The story isn’t unfamiliar to fans. With a minute and a half left in the first overtime period of Game 7 in the Eastern Conference Quarterfinals, the Canes and Bruins tied 2-2, Niclas Wallin went D-to-D at his own blue line with Dennis Seidenberg. Seidenberg advanced it through the neutral zone to Ray Whitney, who, from along the boards at the top of the near faceoff circle simply sent a shot toward the net. Tim Thomas made the initial save, but couldn’t corral the rebound. Walker, elevated to the first line, crashed the net, beating the 6-foot-0, 220-pound Dennis Wideman to the loose puck. Walker chipped the rebound over Thomas’ glove and left pad for the Canes second Game 7 victory in as many series. In what has now become an iconic image of sheer joy and raw emotion, Walker leaped into the glass and skated down the ice nearly as fast as Thomas did to his bench.
It was, without question, Walker said, his greatest memory from his time with the Hurricanes, if not in his entire career.
“Ultimately, it was probably one of the greatest thrills of my life but also one of the toughest parts of my life,” he said. “I still have the pictures of my kids coming to the airport and all the people there. But at that time, it really was a blur.”
Walker’s emotions were visibly evident in his celebration and his passionate postgame interview. Two days later, it was revealed that Walker’s wife, Julie, had cervical cancer. It was treatable (and, with regular doctor’s visits, she is still doing fine today), but that didn’t make the situation any easier for a guy who made a living out of defending others on the ice.
“It was a tough day. It was a tough week. It was no easier when I went onto play against Pittsburgh,” he said. “As a hockey player, a father and husband, you don’t want anything bad to happen to your kids or wife; you’re supposed to be the protector. When you can’t do it, you feel helpless. There’s no worse feeling in the world. I felt hopeless, and if it weren’t for the support of the wives, my teammates, the coaches, Jimmy (Rutherford), the Hurricanes organizations and the worship group, I don’t know if I would have played.
“I might have missed practice the day we found out, but I never missed a game. I went on the road with them. And to me, looking bad at it, it almost seems crazy. But at the time, that was just what was going on and what happened,” he said. “I knew my wife was getting the support. In the toughest circumstances in my life, it was one of the best times of my life because it really shows who your friends are and who will be with you through tough times.”
Walker said, even looking back at the tape, he doesn’t remember playing in Game 7, yet it was one of his best performances.
“I can honestly tell you, when we played those games, I was a better player because I was barely thinking about hockey. My mind was so not there, but yet I was there,” he said. “So that just means your instincts and natural abilities are taking over. Sometimes, as players, we play with high emotions in high-pressure situations and we don’t play well under the circumstances. But I really didn’t feel like there was pressure on me. I had such a greater thing going on in my life. I just went out there and played.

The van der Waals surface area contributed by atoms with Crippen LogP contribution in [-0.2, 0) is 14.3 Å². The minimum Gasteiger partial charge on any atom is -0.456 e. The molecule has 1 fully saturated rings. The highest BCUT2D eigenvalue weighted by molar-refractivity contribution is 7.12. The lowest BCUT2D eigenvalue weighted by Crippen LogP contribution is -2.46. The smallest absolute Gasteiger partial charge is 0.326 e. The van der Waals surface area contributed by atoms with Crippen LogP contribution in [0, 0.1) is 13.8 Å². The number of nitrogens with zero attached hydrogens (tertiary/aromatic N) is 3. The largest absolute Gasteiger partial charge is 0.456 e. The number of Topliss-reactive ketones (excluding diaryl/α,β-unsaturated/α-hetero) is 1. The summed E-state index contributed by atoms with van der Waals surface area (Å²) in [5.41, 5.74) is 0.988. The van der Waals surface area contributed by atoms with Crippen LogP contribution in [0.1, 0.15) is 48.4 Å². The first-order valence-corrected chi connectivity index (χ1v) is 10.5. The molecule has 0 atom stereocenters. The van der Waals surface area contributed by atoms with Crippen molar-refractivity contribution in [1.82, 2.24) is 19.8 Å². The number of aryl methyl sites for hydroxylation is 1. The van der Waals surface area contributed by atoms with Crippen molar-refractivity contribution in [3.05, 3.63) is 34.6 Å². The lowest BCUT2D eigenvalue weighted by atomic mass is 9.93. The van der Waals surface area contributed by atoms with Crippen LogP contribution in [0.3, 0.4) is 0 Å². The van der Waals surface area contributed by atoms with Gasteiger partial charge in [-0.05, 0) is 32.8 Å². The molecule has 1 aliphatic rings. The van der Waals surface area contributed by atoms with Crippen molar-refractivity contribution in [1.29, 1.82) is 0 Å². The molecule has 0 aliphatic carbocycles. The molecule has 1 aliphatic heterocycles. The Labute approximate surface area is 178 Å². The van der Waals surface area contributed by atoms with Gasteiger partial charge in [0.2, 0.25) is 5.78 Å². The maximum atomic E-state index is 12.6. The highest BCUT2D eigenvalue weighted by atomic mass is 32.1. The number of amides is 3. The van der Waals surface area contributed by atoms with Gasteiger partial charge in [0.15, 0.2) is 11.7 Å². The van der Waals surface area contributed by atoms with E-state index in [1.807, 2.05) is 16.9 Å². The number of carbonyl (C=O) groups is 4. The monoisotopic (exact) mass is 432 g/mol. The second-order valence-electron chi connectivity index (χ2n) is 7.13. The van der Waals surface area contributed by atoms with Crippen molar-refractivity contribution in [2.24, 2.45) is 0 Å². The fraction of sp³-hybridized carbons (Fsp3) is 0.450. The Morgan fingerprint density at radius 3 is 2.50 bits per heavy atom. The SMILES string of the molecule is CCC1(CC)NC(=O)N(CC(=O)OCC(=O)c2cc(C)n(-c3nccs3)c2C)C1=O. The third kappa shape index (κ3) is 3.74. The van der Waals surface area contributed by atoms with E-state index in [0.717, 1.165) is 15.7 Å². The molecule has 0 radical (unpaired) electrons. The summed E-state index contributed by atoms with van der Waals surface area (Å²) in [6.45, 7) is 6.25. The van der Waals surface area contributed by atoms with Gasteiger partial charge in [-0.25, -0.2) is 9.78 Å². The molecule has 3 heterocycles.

“Going through that, it made not just me, my wife and my family stronger, but also our relationship with the fans and the close people that we came to know and love in Carolina and still stay in contact with today. So overall, that was one of the greatest moments of my life and one of the worst, as well.”
Retirement and Coaching
Walker retired in the summer of 2010 after a 17-year NHL career in which he played for four NHL teams. In 829 regular season games, he recorded 397 points (151g, 246a). Walker skated in 30 NHL playoff games, 18 of which came with the Canes in 2009.
“It was time to retire when 30 teams don’t call you for a contract. To be honest with you, I’d still be playing today if someone wanted me,” he said. “I guess the hardest part is coming to realize that nobody really wants you anymore. You deal with it. You move on. I know lots of players say, ‘I don’t miss it,’ but I can tell you everyday I miss it. Every single day.”
With no options remaining in the NHL, some players will venture overseas. But with a young family just a year removed from his wife’s health struggles, Walker didn’t even give thought to playing internationally. He knew he wanted to get back involved with the game, so he began mentoring junior players.
After a lethargic 15-14-5 start, the OHL’s Guelph Storm named Walker head coach on Dec. 23, 2010. He guided the Storm to a 19-13-2 record after his debut, and the team bowed out of the playoffs in the first round. In 2011-12, the team finished 31-31-6, again losing in the first round of the playoffs. Walker has the team off to a blazing start this season at 20-10-4, good for third place in the Western Conference.
In playing under a number of different coaches in the NHL, including Mike Keenan, Barry Trotz, Peter Laviolette and Paul Maurice, Walker took elements he liked and didn’t like from all of them to mold his coaching style.
“I want to be a guy that communicates,” he said. “I want to be a guy that demands respect, but you have to earn respect. You don’t want your players to come and always have fun. It’s supposed to be fun, but it’s also work. I never worked as hard as I did in my whole career than when I was in Carolina, and I had the most fun there.”
For Walker, coaching is his way to give back to the game that provided him with so much.
“It’s not even close to being a player. I always tell my guys I would be out on the ice with them if I could. I don’t think there’s any other coach they’ll play for who wants to be out every shift,” he said. “I took my career and life somewhere special, and it was the greatest thing in the world to do. If I can get one guy to do it and live out their dream, that’s the only thing I know how to do.”